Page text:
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9/11 memorial built along Route 66 meant to inspire travelers

In 2002, Winslow Councilwoman Dee Rodriguez was charged with creating a 9/11 memorial and was given $300.
Credit: 12 News

PHOENIX — A favorite stop for travelers on the highway of the old Route 66 is the "corner of Winslow, Arizona" popularized by the Eagles song “Take It Easy.”

But retired Winslow Councilwoman Dee Rodriguez made sure visitors to Winslow have another landmark to visit, a 9/11 memorial garden that features two large beams from the Twin Towers.

As the town prepares to commemorate the 20th anniversary of the attack, the garden will be a focal point of pride and reverence.

“The way everything happened, it was like it was supposed to,” Rodriguez said regarding the construction of the memorial.

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In 2002, Rodrigeuz was charged with creating a 9/11 memorial and was given $300.

“I just knew we needed something more than just a couple of little trees,” she said.

Dee learned wreckage from the Twin Towers was available in New York for those willing to retrieve it. She coordinated a trucking company to pick up two steel beams standing more than a dozen feet tall.

Volunteers appeared like angels.

RELATED: He was a high school student on 9/11 and now he’s making sure his Mountain Pointe students understand the historic day

“One day we sat in a restaurant and a man walked up to us and said 'what are you going to do with the beams?' and we told him we have no idea. And he said, 'I'm a contractor. I live in Winslow and I'll put them up for you.’" Rodriguez said.

Grade school students, ROTC students and local businesses volunteered their time to construct the site.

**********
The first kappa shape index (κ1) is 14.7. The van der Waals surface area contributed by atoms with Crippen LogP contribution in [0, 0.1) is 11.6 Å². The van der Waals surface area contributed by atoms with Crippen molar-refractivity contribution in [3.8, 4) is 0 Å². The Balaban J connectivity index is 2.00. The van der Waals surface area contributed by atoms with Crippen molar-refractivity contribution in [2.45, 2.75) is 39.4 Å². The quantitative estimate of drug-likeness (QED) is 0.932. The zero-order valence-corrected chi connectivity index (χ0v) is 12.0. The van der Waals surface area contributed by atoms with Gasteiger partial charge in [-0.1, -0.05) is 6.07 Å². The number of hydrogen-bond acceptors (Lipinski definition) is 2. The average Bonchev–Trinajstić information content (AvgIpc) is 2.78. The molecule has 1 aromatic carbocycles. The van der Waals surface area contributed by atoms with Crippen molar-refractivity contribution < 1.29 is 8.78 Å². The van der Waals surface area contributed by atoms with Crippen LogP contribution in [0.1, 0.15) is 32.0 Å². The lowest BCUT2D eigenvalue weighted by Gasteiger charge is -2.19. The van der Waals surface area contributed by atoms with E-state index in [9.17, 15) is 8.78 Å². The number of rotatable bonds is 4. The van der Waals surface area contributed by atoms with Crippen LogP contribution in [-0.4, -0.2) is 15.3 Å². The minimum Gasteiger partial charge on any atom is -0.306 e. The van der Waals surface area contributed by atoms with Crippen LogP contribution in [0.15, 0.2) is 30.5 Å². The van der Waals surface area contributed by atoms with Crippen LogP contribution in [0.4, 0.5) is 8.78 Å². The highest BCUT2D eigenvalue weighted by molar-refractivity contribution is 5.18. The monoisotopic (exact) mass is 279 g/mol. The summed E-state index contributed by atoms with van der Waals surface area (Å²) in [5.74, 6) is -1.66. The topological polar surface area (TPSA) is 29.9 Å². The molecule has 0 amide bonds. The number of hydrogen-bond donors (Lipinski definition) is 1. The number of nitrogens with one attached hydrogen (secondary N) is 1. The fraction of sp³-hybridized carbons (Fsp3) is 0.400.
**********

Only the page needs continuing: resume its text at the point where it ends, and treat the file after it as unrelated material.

"I've never seen Winslow come together in that way," Rodriguez said.

Her efforts were inspired at least in part by her own sacrifice on the altar of freedom. Rodriguez’s father William Gallegos was killed in World War II when Rodriguez was a child.

"I get emotional. I try not to, but I just had this feeling inside me that [the memorial] needed to be done,” Rodriguez said.

RELATED: From 9/11's ashes, a new world took shape. It did not last.

Since the memorial was installed, it has been relocated to a site where it gets more exposure from visitors.

"I come here often and there are always people here,” Rodriguez said. "I've had commercial pilots come here and say, 'we just want to see this. We want to touch it.'"

Visitors leave tokens and notes in two hallowed holes of the beams.

Even with everything she has accomplished, Rodriguez considers the memorial a work in progress.

"We hope to get some benches out here,” Rodriguez said. "We haven't gotten that far yet."

9/11: 20 Years Later

Watch more stories as we observe one of the darkest days in American history, and the lessons learned after the country came together in solidarity afterward.